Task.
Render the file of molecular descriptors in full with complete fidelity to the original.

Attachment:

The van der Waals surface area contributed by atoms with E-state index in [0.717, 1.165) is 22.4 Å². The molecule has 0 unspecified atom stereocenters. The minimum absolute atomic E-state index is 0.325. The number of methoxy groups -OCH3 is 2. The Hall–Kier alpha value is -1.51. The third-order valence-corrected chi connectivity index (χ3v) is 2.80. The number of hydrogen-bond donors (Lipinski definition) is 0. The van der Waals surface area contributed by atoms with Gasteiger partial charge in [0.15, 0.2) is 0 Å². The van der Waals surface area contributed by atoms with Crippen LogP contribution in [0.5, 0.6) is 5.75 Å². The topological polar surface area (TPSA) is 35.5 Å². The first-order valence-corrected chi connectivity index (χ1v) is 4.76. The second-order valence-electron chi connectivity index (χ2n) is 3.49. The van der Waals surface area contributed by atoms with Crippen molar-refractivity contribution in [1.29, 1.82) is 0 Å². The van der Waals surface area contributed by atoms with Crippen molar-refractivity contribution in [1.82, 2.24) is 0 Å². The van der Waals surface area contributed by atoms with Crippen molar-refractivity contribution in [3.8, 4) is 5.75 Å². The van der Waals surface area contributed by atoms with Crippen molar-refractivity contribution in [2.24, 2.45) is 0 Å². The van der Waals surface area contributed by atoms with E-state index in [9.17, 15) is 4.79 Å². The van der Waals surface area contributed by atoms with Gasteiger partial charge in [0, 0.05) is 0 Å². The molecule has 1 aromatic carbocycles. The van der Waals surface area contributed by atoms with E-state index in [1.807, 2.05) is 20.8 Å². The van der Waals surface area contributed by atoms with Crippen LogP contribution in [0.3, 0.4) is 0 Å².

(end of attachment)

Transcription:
The van der Waals surface area contributed by atoms with E-state index in [0.717, 1.165) is 22.4 Å². The molecule has 0 unspecified atom stereocenters. The minimum absolute atomic E-state index is 0.325. The number of methoxy groups -OCH3 is 2. The Hall–Kier alpha value is -1.51. The third-order valence-corrected chi connectivity index (χ3v) is 2.80. The number of hydrogen-bond donors (Lipinski definition) is 0. The van der Waals surface area contributed by atoms with Gasteiger partial charge in [0.15, 0.2) is 0 Å². The van der Waals surface area contributed by atoms with Crippen LogP contribution in [0.5, 0.6) is 5.75 Å². The topological polar surface area (TPSA) is 35.5 Å². The first-order valence-corrected chi connectivity index (χ1v) is 4.76. The second-order valence-electron chi connectivity index (χ2n) is 3.49. The van der Waals surface area contributed by atoms with Crippen molar-refractivity contribution in [1.29, 1.82) is 0 Å². The van der Waals surface area contributed by atoms with Crippen molar-refractivity contribution in [1.82, 2.24) is 0 Å². The van der Waals surface area contributed by atoms with Crippen molar-refractivity contribution in [3.8, 4) is 5.75 Å². The van der Waals surface area contributed by atoms with Crippen molar-refractivity contribution in [2.24, 2.45) is 0 Å². The van der Waals surface area contributed by atoms with E-state index in [9.17, 15) is 4.79 Å². The van der Waals surface area contributed by atoms with Gasteiger partial charge in [0, 0.05) is 0 Å². The molecule has 1 aromatic carbocycles. The van der Waals surface area contributed by atoms with E-state index in [1.807, 2.05) is 20.8 Å². The van der Waals surface area contributed by atoms with Crippen LogP contribution in [0.3, 0.4) is 0 Å².